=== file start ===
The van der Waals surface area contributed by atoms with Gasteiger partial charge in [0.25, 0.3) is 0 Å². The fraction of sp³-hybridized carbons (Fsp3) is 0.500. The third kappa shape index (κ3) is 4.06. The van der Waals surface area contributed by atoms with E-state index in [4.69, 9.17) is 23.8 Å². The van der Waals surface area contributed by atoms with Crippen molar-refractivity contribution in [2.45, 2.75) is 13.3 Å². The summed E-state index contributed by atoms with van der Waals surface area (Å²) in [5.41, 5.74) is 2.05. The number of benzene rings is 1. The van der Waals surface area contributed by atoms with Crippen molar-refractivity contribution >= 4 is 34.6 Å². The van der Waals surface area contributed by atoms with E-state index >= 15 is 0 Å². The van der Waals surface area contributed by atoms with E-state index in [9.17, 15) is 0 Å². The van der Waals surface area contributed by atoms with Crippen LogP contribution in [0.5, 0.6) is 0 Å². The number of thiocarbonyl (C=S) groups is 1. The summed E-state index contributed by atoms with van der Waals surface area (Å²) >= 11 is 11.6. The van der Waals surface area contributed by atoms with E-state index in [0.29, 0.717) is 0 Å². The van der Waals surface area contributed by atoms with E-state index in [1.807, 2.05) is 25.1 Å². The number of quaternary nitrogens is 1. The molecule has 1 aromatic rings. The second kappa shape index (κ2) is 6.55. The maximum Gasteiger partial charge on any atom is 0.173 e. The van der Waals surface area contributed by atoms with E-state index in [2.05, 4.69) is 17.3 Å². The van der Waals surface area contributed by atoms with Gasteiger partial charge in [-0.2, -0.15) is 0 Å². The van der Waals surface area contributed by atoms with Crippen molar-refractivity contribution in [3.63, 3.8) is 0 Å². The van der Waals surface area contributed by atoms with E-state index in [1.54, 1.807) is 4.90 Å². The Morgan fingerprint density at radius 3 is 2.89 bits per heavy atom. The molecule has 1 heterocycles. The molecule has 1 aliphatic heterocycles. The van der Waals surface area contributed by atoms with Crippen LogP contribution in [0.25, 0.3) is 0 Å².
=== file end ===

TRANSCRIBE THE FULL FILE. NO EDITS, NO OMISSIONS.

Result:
The van der Waals surface area contributed by atoms with Gasteiger partial charge in [0.25, 0.3) is 0 Å². The fraction of sp³-hybridized carbons (Fsp3) is 0.500. The third kappa shape index (κ3) is 4.06. The van der Waals surface area contributed by atoms with E-state index in [4.69, 9.17) is 23.8 Å². The van der Waals surface area contributed by atoms with Crippen molar-refractivity contribution in [2.45, 2.75) is 13.3 Å². The summed E-state index contributed by atoms with van der Waals surface area (Å²) in [5.41, 5.74) is 2.05. The number of benzene rings is 1. The van der Waals surface area contributed by atoms with Crippen molar-refractivity contribution >= 4 is 34.6 Å². The van der Waals surface area contributed by atoms with E-state index >= 15 is 0 Å². The van der Waals surface area contributed by atoms with E-state index in [9.17, 15) is 0 Å². The van der Waals surface area contributed by atoms with Crippen LogP contribution in [0.5, 0.6) is 0 Å². The number of thiocarbonyl (C=S) groups is 1. The summed E-state index contributed by atoms with van der Waals surface area (Å²) >= 11 is 11.6. The van der Waals surface area contributed by atoms with E-state index in [0.29, 0.717) is 0 Å². The van der Waals surface area contributed by atoms with E-state index in [1.807, 2.05) is 25.1 Å². The number of quaternary nitrogens is 1. The molecule has 1 aromatic rings. The second kappa shape index (κ2) is 6.55. The maximum Gasteiger partial charge on any atom is 0.173 e. The van der Waals surface area contributed by atoms with E-state index in [2.05, 4.69) is 17.3 Å². The van der Waals surface area contributed by atoms with Gasteiger partial charge in [-0.2, -0.15) is 0 Å². The van der Waals surface area contributed by atoms with Crippen molar-refractivity contribution in [3.63, 3.8) is 0 Å². The van der Waals surface area contributed by atoms with E-state index in [1.54, 1.807) is 4.90 Å². The Morgan fingerprint density at radius 3 is 2.89 bits per heavy atom. The molecule has 1 heterocycles. The molecule has 1 aliphatic heterocycles. The van der Waals surface area contributed by atoms with Crippen LogP contribution in [0.25, 0.3) is 0 Å².